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There is no straightforward answer. The production of aluminum takes a serious toll on the environment as it is sourced from bauxite, an ore that contains a high concentration of aluminum. Harvesting the aluminum component generates two materials: one is aluminum oxide, which is a fine white powder, and the other is a thick, red sludge containing caustic soda. This sludge has no practical application. Likewise, the destruction of land caused by aluminum production, i.e., the land that is displaced (often permanently) during the course of bauxite mining, is detrimental to the environmental. Manufacturing a disposable plastic bottle from new materials, transporting it and disposing of it in a landfill has a smaller environmental impact than a disposable aluminum can made from new material. The key word here is, however, disposable. Recycling aluminum takes only 5% of the energy required to create a new aluminum can for the first time. So there are a number of factors to consider before we can answer the question.

Metal is a good packaging choice in that it retains its value and is generally suitable for recycling.There are a number of advantages to recycling metal. For example, some types of metal can be recycled over and over again. The State Alcohol & Tobacco Company of Iceland recently released a comprehensive report on the lifetime impact of various forms of packaging for alcohol, and the conclusion was that it is best to buy beer in cans and wine in cartons and boxes.

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The initial production of glass is worse for the environment than the production of plastic. But when we take into account what becomes of the packaging after disposal, glass has less of an impact if it ends up in the environment since glass degrades into mineral. It is not possible, however, to create new glass packaging from used glass packaging. Plastic can be recycled and used in new applications, like the creation of synthetic fleece. But synthetic fleece and other plastic-based textiles shed microplastics when laundered, which often are washed out to sea. Microplastics generated in washing machines have a direct path to our oceans. Another consideration is that because glass is a relatively heavy packaging, it often incurs a much larger carbon footprint to transport compared to lighter packaging options like plastic.

Glass is not recycled in Iceland, but rather crushed and used as construction aggregate. As such, glass does not make for a good disposable material; it is much better suited to reusable applications. Recycling plastic packaging can be better than disposable glass packaging. But how we dispose of the packaging makes all the difference, i.e., if we make sure the material ends up in a recycling channel.

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The production of plastic has increased twenty fold since 1964 and continues to grow. According to data from 2018, Lithuania tops the European rankings when it comes to recycling plastic with about 74% while Iceland ranks #16 on that list recycling 42% of plastic. The UN has launched a global campaign to combat plastic pollution in the ocean and once of its principal efforts is ending the use of disposable plastic packaging. The EU has approved a ban on disposable plastic table items (plates, cups, utensils and chopsticks), plastic straws, plastic cotton swabs, plastic balloon sticks and oxo-degradable plastic food containers (plastic takeaway boxes). The ban will enter force in 2021. France has been remarkably diligent in the initiative by banning plastic bags at retailers and disposable plastic table items. In comparison, Icelanders throw away around 70 million plastic bags per year, which accounts for 1,120 tons of plastic. Since about 2 kg of oil are needed to manufacture 1 kg of plastic, this corresponds to 2,240 kg of oil to make the plastic bags Icelanders throw away every year.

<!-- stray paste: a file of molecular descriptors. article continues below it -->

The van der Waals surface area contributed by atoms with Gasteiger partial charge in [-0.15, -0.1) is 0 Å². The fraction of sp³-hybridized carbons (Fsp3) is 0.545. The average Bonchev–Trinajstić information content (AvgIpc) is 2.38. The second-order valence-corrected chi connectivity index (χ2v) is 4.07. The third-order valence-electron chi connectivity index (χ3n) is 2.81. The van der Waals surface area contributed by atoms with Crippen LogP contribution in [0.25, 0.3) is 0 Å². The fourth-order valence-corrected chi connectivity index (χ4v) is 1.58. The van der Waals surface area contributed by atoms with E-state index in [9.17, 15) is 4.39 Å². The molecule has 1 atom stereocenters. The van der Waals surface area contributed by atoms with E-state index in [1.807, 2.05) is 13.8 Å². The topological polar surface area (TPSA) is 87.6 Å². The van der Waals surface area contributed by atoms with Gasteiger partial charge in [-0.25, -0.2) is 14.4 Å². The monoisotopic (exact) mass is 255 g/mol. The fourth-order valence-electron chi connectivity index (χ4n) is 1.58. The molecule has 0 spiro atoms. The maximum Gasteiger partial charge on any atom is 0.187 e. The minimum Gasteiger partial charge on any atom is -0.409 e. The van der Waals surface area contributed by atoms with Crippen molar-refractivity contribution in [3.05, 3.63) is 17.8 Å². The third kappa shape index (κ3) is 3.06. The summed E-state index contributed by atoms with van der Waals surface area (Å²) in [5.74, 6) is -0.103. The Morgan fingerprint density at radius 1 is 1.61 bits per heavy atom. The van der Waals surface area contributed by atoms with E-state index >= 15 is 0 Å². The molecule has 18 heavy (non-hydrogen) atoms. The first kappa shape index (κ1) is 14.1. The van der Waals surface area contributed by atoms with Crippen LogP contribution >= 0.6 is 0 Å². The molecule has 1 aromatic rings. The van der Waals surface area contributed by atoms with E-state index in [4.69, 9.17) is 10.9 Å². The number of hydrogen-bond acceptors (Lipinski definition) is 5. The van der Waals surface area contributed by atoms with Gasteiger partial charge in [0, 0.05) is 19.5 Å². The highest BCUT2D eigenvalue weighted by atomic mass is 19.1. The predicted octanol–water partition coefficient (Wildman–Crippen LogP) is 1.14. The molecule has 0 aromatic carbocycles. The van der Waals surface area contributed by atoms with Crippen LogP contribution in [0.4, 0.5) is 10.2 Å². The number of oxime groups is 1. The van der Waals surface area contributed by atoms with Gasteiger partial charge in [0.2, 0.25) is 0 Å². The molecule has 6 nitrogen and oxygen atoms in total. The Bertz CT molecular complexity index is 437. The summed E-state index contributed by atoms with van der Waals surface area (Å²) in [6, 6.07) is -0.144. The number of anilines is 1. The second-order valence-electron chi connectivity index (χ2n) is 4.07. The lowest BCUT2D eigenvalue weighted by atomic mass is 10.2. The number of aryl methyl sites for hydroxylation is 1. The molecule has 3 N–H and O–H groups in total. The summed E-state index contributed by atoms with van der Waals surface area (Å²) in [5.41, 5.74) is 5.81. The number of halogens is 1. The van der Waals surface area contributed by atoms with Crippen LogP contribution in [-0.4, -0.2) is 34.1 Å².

Icelanders typically throw away their disposable plastic bags immediately after use. It’s estimated that each plastic bag is used for an average of 25 minutes. And on average each and every Icelander generates about 40 kg of waste plastic packaging per year.

On September 1, 2019, a ban went into effect prohibiting retailers from providing free shopping bags, no matter what material the bag is made from. Iceland’s parliament has also approved a ban on the sale of all disposable plastic shopping bags effective January 2021.


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Plastic use has become commonplace in our daily lives and is an important component in a number of essential items like safety equipment, carseats, helmets, safety goggles and many items connected to healthcare like IV equipment, syringes, etc. Plastics have been revolutionary in many arenas of modern life. Food safety has increased greatly because of plastics ability to prolong storage life. And all sorts of items that make life easier use plastic, like cell phones, computers, shopping bags, etc. Plastics are used in the fabrication of aircraft and vehicles to make equipment lighter, which means they require less fuel to operate. Plastic can be made quite durable, which is an advantage in that it does not need to be replaced as often. With this understanding, plastic use is not all bad, but it should not be a material used to manufacture disposable items.

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Icelanders are good at recycling plastic bottles and agricultural plastic wrap for hay, but bottles offer deposits that consumers can claim when the bottles are returned for recycling. Other plastics, like plastic packaging, do not make it into recycling channels as well with only 10-11% being recycled. In total, about 30% of plastic is recycled, meaning about 70% of plastic ends up in landfills. We Icelanders need to do a better job of of recycling our plastics. For example, about 8% of manufactured plastic bags end up in the ocean, which corresponds to about 5 million bags every year in Iceland.

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The answer depends on your setup. The most important thing to remember is that as soon as you begin sorting your household waste properly — including plastic, paper and cardboard, glass, metal and compost — the amount of trash you’re left with drops drastically. Also remember that mindful buying habits that emphasize reduced consumption will naturally generate less waste.

Here are a few solutions:

Use other bags you already have around the house, like the plastic packaging around toilet paper.

Line the bottom of your trash can with newspaper and empty your can directly into the bin. The city of Reykjavík has issued a statement that residents need not package their garbage in bags before placing it in the collection bins (although residents are responsible for keeping their bins reasonably clean). You can also use biodegradable bags (like cornstarch bags or sugarcane bags) instead of plastic liners, although in that case you’re still replacing one disposable material for another.